Americans are falling behind on rent. In cities where the coronavirus lockdown stole people's livelihoods, and most people were already renters, the problem has compounded. In New York City alone, a housing market that is dominated by rentals, 25 percent of renters haven't paid rent since March. Kamala Harris thinks they shouldn't have to.
Writing in Essence about her proposed RELIEF Act, Harris makes note of the COVID crisis and how it's thrown so many American families out of whack. But what she proposes, under the guise of help, will undoubtedly only make things worse.
Harris would like to ban evictions for renters and foreclosures for home owners for a year. She wants to prohibit rent increases "during the pandemic," however long that lasts and by whatever metric we use to measure it. A nationwide eviction moratorium that has been in place for months is set to expire, and it spells catastrophe for many.
Her legislation would allow renters up to 18 months to repay back rent. And it would ensure that there would be no penalty, in the form of a negative credit report, for missing rent payments altogether. Harris would ask states to provide legal protections for renters, as well, in the form of legal aid and state attorneys.
While it is tempting to say "cancel rent," and for many on the left it feels like a victimless position, it is not a sustainable idea. Landlords are not massive monolith international conglomerates who don't need the money, they are people who make a living off of their property.
A recent landlord in Connecticut was decapitated by a tenant who didn't feel like he had a responsibility to pay rent, though he had signed a lease and said he would do so.
A survey conducted of New York City landlords discovered that the lack of rental income on their properties was making it impossible for 39 percent of them to make their full property tax payments, while six percent weren't able to pay even a portion of that. In fact, the city that never sleeps is "bracing for hundreds of millions of dollars in delinquent property tax payments," according to Bloomberg.
New York recently elected two individuals to the State Assembly who ran on the platform of cancelling rent. These people believe they have the best interests of New Yorkers at heart, but what may work best for individuals and families in the short term will spell complete, unmitigated disaster for cities, and those who live in them.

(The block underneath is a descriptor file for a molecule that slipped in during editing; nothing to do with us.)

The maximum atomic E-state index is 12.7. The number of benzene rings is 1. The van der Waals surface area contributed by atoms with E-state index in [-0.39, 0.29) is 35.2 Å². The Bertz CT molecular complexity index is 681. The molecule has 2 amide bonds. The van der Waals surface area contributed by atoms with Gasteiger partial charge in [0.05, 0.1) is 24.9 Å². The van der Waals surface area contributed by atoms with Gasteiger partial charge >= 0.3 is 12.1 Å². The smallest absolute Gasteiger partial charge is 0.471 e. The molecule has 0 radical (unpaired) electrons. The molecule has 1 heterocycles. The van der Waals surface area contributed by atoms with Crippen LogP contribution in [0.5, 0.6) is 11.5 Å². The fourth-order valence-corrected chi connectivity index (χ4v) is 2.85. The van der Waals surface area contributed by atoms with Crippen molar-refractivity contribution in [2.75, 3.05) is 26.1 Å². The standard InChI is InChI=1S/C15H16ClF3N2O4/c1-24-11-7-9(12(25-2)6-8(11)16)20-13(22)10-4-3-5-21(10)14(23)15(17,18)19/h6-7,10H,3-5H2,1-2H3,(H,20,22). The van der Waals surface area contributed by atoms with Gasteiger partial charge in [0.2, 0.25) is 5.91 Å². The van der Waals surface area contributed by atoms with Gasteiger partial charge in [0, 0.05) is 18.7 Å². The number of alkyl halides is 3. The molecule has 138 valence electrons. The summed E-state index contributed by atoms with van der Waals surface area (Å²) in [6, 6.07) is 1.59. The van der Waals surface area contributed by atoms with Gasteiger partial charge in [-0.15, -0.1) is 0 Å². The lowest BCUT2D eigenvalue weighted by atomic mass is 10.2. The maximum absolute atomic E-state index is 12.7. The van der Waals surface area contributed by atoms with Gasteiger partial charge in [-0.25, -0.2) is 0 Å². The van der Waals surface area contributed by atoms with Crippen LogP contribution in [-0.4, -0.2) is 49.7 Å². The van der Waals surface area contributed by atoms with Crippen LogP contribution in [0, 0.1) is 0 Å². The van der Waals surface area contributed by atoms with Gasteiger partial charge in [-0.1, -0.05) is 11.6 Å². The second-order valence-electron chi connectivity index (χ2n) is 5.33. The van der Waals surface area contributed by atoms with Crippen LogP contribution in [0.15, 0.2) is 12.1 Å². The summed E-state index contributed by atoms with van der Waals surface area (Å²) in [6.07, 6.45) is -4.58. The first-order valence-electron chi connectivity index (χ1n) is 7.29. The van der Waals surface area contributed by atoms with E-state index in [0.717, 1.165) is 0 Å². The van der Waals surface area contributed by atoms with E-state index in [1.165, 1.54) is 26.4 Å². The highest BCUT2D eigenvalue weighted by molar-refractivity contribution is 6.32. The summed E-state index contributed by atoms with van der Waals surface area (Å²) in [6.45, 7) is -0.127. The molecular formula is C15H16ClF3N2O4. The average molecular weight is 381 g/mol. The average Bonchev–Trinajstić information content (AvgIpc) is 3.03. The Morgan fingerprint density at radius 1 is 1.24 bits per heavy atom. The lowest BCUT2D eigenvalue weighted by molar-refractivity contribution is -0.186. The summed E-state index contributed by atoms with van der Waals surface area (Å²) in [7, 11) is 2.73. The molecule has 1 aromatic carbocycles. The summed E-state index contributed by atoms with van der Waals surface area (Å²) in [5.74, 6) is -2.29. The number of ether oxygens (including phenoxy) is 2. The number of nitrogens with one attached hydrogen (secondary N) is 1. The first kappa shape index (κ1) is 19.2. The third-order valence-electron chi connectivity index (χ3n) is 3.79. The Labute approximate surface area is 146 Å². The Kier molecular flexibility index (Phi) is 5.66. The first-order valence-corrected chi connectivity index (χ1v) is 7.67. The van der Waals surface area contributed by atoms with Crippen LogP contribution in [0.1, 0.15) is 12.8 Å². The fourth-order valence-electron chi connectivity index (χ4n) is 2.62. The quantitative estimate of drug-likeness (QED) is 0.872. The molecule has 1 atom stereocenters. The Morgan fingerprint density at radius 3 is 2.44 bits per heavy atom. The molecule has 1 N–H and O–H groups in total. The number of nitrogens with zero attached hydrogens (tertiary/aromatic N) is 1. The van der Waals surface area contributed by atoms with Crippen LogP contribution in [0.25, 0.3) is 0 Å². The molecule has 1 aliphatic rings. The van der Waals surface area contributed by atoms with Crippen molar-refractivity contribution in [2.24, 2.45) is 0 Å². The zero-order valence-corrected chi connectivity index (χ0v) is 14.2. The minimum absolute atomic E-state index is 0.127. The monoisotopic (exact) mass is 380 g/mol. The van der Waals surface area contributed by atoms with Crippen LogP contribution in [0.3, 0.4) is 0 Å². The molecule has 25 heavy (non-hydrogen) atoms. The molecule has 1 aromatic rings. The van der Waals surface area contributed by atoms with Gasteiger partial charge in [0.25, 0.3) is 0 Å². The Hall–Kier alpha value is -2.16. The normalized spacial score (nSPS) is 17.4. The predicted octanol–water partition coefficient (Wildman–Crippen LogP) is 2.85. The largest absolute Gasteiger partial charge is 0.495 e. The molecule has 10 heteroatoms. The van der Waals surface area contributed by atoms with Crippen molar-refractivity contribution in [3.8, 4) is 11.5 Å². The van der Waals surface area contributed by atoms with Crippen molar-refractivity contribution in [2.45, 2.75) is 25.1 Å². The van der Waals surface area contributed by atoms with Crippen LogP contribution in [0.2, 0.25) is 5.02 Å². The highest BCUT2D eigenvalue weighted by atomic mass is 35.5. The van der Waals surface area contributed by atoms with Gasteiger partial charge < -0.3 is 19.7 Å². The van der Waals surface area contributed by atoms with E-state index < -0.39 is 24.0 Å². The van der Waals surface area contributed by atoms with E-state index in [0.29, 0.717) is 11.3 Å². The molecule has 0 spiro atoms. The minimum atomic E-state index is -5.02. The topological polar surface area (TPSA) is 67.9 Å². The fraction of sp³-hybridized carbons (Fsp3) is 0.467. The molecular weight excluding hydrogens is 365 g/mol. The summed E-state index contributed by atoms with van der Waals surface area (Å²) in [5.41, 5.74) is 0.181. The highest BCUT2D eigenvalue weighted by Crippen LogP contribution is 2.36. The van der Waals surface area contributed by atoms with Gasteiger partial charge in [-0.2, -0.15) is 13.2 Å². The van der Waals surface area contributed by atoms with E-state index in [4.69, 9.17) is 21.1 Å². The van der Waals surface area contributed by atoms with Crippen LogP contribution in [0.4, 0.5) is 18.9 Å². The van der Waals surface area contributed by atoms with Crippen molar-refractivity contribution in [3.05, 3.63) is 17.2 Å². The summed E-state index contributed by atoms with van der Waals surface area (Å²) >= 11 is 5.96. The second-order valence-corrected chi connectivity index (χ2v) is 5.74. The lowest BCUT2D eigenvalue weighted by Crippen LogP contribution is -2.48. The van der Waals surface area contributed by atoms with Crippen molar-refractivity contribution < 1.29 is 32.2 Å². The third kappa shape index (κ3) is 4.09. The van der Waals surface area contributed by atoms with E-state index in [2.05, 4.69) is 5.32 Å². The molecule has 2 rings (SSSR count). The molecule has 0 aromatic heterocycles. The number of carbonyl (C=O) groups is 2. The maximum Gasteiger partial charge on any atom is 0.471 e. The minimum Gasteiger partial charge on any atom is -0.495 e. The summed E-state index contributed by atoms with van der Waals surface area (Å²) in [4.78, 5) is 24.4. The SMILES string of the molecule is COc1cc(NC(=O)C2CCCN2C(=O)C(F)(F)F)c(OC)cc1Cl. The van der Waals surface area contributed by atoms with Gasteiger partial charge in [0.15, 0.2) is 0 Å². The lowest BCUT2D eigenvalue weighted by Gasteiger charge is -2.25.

If landlords aren't paying mortgages because they are not collecting rent, and they are not paying property taxes for the same reason, and New York, just to give one example, counts property tax as the city's largest source of revenue—$24 billion in 2017 alone—what will happen to the city? How will the city pay its bills, or fund Harris' plans?
How will the city move funding to education if there is no funding? How will cities pay for infrastructure maintenance or improvements or any of the things that make life livable? Canceling housing payments is not a one-sided transaction. Renters, landlords, cities, and banks will all suffer for it.
Landlords who are not paying mortgage and not receiving rent for occupied buildings are still liable and responsible—by law—for the maintenance and utilities on those buildings. When tenants complain about broken elevators, missing lightbulbs, or any other problems in the buildings, the landlords will be blamed. The cities will hold landlords accountable for not being able to keep their property secure after the government has taken away their ability to do so.
Buildings will fall into ruin under Harris' plan. Landlords who are unable to pay their costs will not be able to keep their properties livable. New York will fall back into the bad old days of slum lords and scary buildings where people are grateful just to get from the front door into their apartments safely.
Harris believes she is doing the right thing by renters, but she is sealing the fate of American cities to be a mess of crumbling infrastructure. When renters do not pay rent, landlords do not pay mortgages, and banks have less money to lend. This practice of cancelling rent will directly increase housing insecurity when banks are unable to lend to new home buyers because they simply do not have the funds.
Harris wants to turn American cities into really scary places because she thinks it is the compassionate thing to do. It isn't. It will instead directly result in a decline in quality housing, city infrastructure, and make it impossible for would-be buyers to access the American dream of home-ownership.
We need a plan, but depriving landlords and cities of necessary funds to rebuild is not going to help; it's only going to make things worse and send America, and its cities, further into decline.